John was the youngest son of Henry II, he was also his favourite but he had not been entrusted with any lands and was mockingly nicknamed John Lackland.
John’s cruelty are just too many to number or list. In the first place, he was treacherous: when his older brother, Richard the Lionheart, was on crusade, John tried to seize the throne by conniving with the king of France, Philip Augustus.
He unsuccessfully tried to take power while his brother Richard I was away fighting and was sent into exile upon Richard’s return prompting many to label him as “a mad-headed youth” and “nature’s enemy”.
He was also lecherous: several nobles are reported to have taken up arms against him because he had forced himself on their wives and daughters.
John was shockingly cruel. In a chivalrous age, when aristocrats spared their enemies, capturing them rather than killing them, John preferred to do away with people by grisly means.
On one occasion, for example, he ordered 22 captive knights to be taken to Corfe Castle in Dorset and starved to death. Another time he starved to death the wife and son of his former friend, William de Briouze. In 1203 he arranged the murder of his own nephew and rival for power, Arthur of Brittany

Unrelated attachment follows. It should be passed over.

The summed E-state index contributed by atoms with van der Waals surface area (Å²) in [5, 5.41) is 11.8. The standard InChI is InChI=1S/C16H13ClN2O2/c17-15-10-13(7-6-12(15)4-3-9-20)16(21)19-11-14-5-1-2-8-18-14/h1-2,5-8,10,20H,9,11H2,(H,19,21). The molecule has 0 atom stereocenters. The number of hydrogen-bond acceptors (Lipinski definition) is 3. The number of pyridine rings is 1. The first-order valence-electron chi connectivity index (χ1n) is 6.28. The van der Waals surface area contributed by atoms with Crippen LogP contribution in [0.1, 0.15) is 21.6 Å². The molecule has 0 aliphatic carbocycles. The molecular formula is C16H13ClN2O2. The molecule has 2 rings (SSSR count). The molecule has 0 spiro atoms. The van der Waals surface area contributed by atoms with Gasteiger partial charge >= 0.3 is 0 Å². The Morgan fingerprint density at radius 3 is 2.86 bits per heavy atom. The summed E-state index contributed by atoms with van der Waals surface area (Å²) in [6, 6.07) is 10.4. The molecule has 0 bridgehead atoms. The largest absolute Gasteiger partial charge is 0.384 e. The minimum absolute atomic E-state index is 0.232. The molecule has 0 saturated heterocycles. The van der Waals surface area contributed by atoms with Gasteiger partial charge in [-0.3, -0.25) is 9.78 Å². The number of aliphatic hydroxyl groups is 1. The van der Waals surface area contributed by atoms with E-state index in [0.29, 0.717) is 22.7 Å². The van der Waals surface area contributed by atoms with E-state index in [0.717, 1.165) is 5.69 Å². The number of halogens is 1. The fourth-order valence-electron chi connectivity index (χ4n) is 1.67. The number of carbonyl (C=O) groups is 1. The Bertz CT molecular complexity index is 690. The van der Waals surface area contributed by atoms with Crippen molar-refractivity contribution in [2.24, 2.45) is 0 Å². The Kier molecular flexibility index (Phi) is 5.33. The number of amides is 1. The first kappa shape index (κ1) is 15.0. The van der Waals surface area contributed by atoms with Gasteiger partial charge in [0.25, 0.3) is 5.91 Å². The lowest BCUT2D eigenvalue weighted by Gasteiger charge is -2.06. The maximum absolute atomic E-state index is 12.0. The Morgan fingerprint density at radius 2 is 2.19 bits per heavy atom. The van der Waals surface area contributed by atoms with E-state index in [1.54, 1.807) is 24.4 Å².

On his accession John had his own nephew Arthur murdered, fearing Arthur might pursue his own, much better, claim to the throne, and he embarked on a disastrous war with King Philippe-Auguste of France in which he lost the whole of Normandy.
His act of incompetence deprived the barons of an important part of their power base, and he alienated them further with arbitrary demands for money and even by forcing himself on their wives.
Out of option, they forced him to accept Magna Carta; no sooner had he sealed it, however, than he then turned back on his word and plunged the country into a maelstrom of war and French invasion